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J Mol Biol. 2004 Apr 16;338(1):181-99.

ProMate: a structure based prediction program to identify the location of protein-protein binding sites.

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Department of Computer Science and Applied Mathematics, Weizmann Institute of Science, Rehovot 76100 Israel.


Is the whole protein surface available for interaction with other proteins, or are specific sites pre-assigned according to their biophysical and structural character? And if so, is it possible to predict the location of the binding site from the surface properties? These questions are answered quantitatively by probing the surfaces of proteins using spheres of radius of 10 A on a database (DB) of 57 unique, non-homologous proteins involved in heteromeric, transient protein-protein interactions for which the structures of both the unbound and bound states were determined. In structural terms, we found the binding site to have a preference for beta-sheets and for relatively long non-structured chains, but not for alpha-helices. Chemically, aromatic side-chains show a clear preference for binding sites. While the hydrophobic and polar content of the interface is similar to the rest of the surface, hydrophobic and polar residues tend to cluster in interfaces. In the crystal, the binding site has more bound water molecules surrounding it, and a lower B-factor already in the unbound protein. The same biophysical properties were found to hold for the unbound and bound DBs. All the significant interface properties were combined into ProMate, an interface prediction program. This was followed by an optimization step to choose the best combination of properties, as many of them are correlated. During optimization and prediction, the tested proteins were not used for data collection, to avoid over-fitting. The prediction algorithm is fully automated, and is used to predict the location of potential binding sites on unbound proteins with known structures. The algorithm is able to successfully predict the location of the interface for about 70% of the proteins. The success rate of the predictor was equal whether applied on the unbound DB or on the disjoint bound DB. A prediction is assumed correct if over half of the predicted continuous interface patch is indeed interface. The ability to predict the location of protein-protein interfaces has far reaching implications both towards our understanding of specificity and kinetics of binding, as well as in assisting in the analysis of the proteome.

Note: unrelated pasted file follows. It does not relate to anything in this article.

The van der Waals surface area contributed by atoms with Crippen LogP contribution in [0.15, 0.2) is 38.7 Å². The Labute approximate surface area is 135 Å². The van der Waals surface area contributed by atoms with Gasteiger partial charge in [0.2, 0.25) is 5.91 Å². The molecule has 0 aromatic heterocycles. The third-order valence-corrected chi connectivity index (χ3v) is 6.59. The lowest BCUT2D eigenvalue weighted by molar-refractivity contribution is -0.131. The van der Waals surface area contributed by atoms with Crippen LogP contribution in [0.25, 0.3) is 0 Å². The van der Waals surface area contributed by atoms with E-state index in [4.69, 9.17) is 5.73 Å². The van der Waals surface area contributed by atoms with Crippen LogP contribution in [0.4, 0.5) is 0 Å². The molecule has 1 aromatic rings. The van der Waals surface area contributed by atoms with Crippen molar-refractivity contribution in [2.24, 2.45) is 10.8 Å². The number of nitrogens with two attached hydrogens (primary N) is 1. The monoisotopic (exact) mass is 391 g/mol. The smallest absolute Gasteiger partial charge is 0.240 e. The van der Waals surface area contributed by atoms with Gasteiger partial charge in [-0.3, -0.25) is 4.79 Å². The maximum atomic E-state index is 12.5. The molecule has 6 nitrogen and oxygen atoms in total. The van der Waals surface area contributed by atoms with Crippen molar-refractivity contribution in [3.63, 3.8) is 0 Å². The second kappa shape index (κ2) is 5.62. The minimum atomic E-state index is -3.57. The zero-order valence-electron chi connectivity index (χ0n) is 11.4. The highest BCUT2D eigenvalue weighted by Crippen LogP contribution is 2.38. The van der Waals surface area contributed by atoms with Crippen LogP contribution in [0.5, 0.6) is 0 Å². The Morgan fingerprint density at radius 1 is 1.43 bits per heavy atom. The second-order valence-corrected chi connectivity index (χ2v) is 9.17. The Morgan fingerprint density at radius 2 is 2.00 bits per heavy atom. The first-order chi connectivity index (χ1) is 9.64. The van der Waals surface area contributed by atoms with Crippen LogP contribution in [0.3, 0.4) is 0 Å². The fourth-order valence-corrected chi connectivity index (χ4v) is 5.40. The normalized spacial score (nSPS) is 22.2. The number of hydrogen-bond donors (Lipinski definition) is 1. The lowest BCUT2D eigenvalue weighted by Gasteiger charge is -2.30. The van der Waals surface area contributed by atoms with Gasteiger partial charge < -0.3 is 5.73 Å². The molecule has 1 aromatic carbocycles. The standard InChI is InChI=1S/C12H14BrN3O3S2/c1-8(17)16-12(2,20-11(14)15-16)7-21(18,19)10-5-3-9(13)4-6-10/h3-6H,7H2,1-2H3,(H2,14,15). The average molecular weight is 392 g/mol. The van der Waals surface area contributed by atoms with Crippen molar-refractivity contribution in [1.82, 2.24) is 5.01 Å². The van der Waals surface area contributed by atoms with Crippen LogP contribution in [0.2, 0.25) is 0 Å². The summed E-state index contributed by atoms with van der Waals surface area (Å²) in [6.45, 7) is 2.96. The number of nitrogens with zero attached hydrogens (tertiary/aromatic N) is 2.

[Indexed for MEDLINE]

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